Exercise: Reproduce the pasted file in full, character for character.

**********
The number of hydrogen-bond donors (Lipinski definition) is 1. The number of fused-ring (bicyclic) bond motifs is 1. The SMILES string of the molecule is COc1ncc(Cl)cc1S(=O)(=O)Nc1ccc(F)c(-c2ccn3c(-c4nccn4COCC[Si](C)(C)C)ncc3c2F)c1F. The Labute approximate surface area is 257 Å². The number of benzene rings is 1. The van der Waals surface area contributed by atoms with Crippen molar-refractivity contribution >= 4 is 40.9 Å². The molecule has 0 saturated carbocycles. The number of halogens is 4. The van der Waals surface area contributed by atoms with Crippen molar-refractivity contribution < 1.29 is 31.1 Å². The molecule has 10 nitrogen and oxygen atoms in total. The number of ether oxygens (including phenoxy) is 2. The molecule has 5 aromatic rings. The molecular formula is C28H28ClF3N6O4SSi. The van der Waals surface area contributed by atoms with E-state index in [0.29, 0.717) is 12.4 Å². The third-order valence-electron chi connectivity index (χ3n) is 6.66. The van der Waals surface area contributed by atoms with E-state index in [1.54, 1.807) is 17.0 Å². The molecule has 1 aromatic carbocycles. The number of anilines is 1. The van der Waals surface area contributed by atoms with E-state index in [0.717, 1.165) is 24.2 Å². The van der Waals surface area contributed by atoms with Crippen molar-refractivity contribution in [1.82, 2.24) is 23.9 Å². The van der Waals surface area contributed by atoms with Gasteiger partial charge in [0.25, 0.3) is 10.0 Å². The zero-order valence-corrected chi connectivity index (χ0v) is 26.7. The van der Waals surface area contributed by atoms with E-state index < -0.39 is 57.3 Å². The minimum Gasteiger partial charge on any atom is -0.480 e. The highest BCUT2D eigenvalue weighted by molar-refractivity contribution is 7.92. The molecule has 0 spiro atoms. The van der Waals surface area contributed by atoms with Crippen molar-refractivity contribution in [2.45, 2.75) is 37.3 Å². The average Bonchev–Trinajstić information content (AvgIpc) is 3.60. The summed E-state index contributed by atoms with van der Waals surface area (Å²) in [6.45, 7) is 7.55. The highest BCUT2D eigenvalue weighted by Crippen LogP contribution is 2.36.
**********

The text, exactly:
The number of hydrogen-bond donors (Lipinski definition) is 1. The number of fused-ring (bicyclic) bond motifs is 1. The SMILES string of the molecule is COc1ncc(Cl)cc1S(=O)(=O)Nc1ccc(F)c(-c2ccn3c(-c4nccn4COCC[Si](C)(C)C)ncc3c2F)c1F. The Labute approximate surface area is 257 Å². The number of benzene rings is 1. The van der Waals surface area contributed by atoms with Crippen molar-refractivity contribution >= 4 is 40.9 Å². The molecule has 0 saturated carbocycles. The number of halogens is 4. The van der Waals surface area contributed by atoms with Crippen molar-refractivity contribution < 1.29 is 31.1 Å². The molecule has 10 nitrogen and oxygen atoms in total. The number of ether oxygens (including phenoxy) is 2. The molecule has 5 aromatic rings. The molecular formula is C28H28ClF3N6O4SSi. The van der Waals surface area contributed by atoms with E-state index in [0.29, 0.717) is 12.4 Å². The third-order valence-electron chi connectivity index (χ3n) is 6.66. The van der Waals surface area contributed by atoms with E-state index in [1.54, 1.807) is 17.0 Å². The molecule has 1 aromatic carbocycles. The number of anilines is 1. The van der Waals surface area contributed by atoms with E-state index in [0.717, 1.165) is 24.2 Å². The van der Waals surface area contributed by atoms with Crippen molar-refractivity contribution in [1.82, 2.24) is 23.9 Å². The van der Waals surface area contributed by atoms with Gasteiger partial charge in [0.25, 0.3) is 10.0 Å². The zero-order valence-corrected chi connectivity index (χ0v) is 26.7. The van der Waals surface area contributed by atoms with E-state index < -0.39 is 57.3 Å². The minimum Gasteiger partial charge on any atom is -0.480 e. The highest BCUT2D eigenvalue weighted by molar-refractivity contribution is 7.92. The molecule has 0 spiro atoms. The van der Waals surface area contributed by atoms with Crippen molar-refractivity contribution in [2.45, 2.75) is 37.3 Å². The average Bonchev–Trinajstić information content (AvgIpc) is 3.60. The summed E-state index contributed by atoms with van der Waals surface area (Å²) in [6.45, 7) is 7.55. The highest BCUT2D eigenvalue weighted by Crippen LogP contribution is 2.36.